The University of Western Ontario is holding a conference, Law and Governance in Britain, October 25-26, with an impressive slate of historians from Canada and around the globe.Here's some additional information, from the conference website:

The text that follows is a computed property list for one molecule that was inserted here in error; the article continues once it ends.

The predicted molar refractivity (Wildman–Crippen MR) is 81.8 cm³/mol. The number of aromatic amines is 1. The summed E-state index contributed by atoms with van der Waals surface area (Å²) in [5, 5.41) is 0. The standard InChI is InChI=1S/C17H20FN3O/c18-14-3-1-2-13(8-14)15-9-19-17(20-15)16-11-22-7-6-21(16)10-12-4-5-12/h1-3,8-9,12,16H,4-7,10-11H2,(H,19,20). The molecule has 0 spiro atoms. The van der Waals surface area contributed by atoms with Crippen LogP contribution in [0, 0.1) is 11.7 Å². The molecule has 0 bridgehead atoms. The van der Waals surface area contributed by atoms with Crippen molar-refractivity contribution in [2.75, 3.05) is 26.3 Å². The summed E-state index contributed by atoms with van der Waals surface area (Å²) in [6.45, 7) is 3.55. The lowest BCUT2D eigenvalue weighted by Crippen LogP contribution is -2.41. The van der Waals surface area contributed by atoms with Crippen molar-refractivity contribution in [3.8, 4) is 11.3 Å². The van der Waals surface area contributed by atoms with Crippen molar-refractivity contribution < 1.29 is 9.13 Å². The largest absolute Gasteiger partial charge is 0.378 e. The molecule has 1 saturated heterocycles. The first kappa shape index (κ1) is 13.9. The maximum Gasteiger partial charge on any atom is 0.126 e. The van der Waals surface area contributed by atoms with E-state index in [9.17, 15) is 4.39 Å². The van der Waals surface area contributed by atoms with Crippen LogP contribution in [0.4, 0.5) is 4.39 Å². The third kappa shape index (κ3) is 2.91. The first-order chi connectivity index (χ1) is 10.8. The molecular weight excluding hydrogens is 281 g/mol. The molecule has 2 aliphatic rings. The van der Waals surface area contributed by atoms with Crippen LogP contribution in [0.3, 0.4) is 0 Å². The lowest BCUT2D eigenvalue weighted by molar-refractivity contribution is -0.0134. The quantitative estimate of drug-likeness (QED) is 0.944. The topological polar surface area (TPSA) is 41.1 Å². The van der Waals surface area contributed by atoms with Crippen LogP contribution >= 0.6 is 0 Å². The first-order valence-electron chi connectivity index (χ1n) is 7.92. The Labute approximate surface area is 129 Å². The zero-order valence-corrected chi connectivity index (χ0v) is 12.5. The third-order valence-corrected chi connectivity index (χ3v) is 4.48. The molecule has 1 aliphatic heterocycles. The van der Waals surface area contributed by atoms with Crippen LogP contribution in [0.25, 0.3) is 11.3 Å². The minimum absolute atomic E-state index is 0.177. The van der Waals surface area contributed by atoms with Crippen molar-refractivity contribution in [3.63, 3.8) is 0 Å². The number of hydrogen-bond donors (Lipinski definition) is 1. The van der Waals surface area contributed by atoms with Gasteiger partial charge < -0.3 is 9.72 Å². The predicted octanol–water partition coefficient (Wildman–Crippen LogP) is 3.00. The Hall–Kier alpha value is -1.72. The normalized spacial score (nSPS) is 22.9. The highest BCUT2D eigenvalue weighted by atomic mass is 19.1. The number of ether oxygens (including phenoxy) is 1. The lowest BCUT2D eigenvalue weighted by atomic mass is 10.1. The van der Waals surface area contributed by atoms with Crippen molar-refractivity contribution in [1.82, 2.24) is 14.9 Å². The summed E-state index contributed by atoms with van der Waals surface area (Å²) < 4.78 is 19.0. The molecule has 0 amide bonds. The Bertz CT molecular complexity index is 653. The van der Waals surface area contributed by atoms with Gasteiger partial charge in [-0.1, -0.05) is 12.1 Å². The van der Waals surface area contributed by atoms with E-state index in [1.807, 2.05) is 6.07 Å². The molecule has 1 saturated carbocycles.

Over the course of two days we will hear from an international group of social historians of the law that spans the full breadth of career stages, from doctoral students through postdoctoral fellows, young and mid-career faculty and full professors. The temporal focus is on the eighteenth and nineteenth centuries. The theme of these conferences has always been intentionally broad, with speakers asked simply to talk about whatever aspect of their research interests them most at the time. The results have proved rewarding: in 2009 policing emerged as a key topic; in 2013 the relationship between justice and the press is an evident preoccupation for many of our participants. The initial paper thus considers the current historiography relating to crime and the press; one panel concentrates on various components of the newspapers, from law reports and advertisements to letters to the editor; another panel is devoted to press coverage of famous murder trials. We expect, however, that discussion will range widely over the field, covering issues of process and procedure, content and format. Courtrooms include the King's Bench as well as the Old Bailey, and the contribution of habeas corpus to the rule of law is considered. The media theme is not limited to text, but also includes analysis of satirical prints. Recent interest in the history of the emotions is represented in our offerings and foreign nationals' experience of British justice also emerges as a subtheme.